The Shell and Vedanta cases, however, stand in opposition to this traditional “business judgment rule” approach.  The courts spend little time analyzing the decisions of senior management but rather look at the substance of how the in-country operations were managed and the level of control exercised by the mother company.  Under a business judgement rule approach, policies and procedures might be construed as a reasonable attempt to manage risk, thereby protecting the company and its directors from liability.  Under the emerging “duty of care” approach seen in Shell and Vedanta, however, these very policies appear to become the source of liability.

“Greater autonomy for in-country operations could potentially lead to a meaningful improvement in how local stakeholders are involved and compensated.”

The impact of this approach could be quite critical going forward.  Indeed, we should not discount the risk that these decisions could actually have a chilling effect in terms of CSR.  If it becomes accepted law that enforcing a global compliance or CSR program through policies, procedures and training can give rise to liability (as the Vedanta decision suggests), companies may choose to move away from the top-down HQ-driven globalized CSR model currently in place and instead defer to in-country subsidiaries to manage their own affairs, thus shielding the mother company from liability. 

The impact of doing so could be significant in terms of management strategy for the modern multinational and stakeholder engagement. Indeed, greater autonomy for in-country operations could potentially lead to a meaningful improvement in how local stakeholders are involved and compensated.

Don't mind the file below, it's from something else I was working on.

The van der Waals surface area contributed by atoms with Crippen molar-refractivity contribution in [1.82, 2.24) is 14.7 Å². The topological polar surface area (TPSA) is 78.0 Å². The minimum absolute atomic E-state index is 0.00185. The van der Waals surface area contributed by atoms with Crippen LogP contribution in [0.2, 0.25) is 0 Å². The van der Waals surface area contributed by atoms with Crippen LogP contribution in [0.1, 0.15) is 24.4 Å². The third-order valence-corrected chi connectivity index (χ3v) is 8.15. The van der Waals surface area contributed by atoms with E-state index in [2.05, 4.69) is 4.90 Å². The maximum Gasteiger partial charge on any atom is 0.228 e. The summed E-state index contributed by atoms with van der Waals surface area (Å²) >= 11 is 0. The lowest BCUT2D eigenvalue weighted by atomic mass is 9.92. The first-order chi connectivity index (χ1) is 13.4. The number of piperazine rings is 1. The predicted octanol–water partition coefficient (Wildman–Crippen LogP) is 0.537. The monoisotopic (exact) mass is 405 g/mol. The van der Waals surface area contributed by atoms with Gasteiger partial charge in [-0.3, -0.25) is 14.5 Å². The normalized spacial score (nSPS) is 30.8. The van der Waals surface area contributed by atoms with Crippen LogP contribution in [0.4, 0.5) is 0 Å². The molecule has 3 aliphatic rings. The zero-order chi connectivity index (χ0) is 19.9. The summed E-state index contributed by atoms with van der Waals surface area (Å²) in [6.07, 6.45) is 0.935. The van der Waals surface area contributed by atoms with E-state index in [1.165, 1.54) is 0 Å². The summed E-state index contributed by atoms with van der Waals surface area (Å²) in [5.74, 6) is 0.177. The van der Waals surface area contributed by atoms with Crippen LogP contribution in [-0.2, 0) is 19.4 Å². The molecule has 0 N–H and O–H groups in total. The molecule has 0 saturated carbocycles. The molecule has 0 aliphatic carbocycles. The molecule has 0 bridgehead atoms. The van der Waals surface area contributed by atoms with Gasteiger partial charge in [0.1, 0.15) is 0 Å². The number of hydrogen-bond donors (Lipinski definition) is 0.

Stakeholder impact

What does all this mean for the future of stakeholder capitalism? Do legal remedies such as these, which involve significant financial and procedural hurdles, provide meaningful relief for stakeholders?  

It is clear that combining strategic litigation and due diligence frameworks can encourage companies to carefully consider who and what their operations will affect. But of course, there is still a risk that companies will maintain a business-as-usual approach, only revising their operations on an ex post basis.

Another tool to complement these solutions would be to involve stakeholders in a more meaningful way ex ante—for example, in designing and approving infrastructure projects, troubleshooting safety and operational issues and continually ensuring that the impact of operations is suitable to local communities.  This is very much echoed in the spirit of the European Parliament’s March 2021 Corporate due diligence and corporate accountability resolution, which reinforces the importance of consulting with trade unions, workers’ representatives and civil society organizations. 

Twenty years ago, an organisation with an active CSR department might have felt satisfied that they were doing their bit for the world. Not anymore. Not only is society demanding more from their corporations today, the laws that govern those corporations are demanding more. It may be that business’s biggest shift towards stakeholder capitalism comes not from a new, progressive mindset, or a more compassionate outlook, but rather the oldest motivator in the world: because it’s the law. 

Caroline Petruzzi McHale is the founder of VIVACE, a consulting firm that supports entrepreneurs, artisans and artists to achieve sustainable, inclusive growth aligned with their core values. She has 15 years of experience advising multinationals, banks and investment funds on strategic, legal and regulatory issues.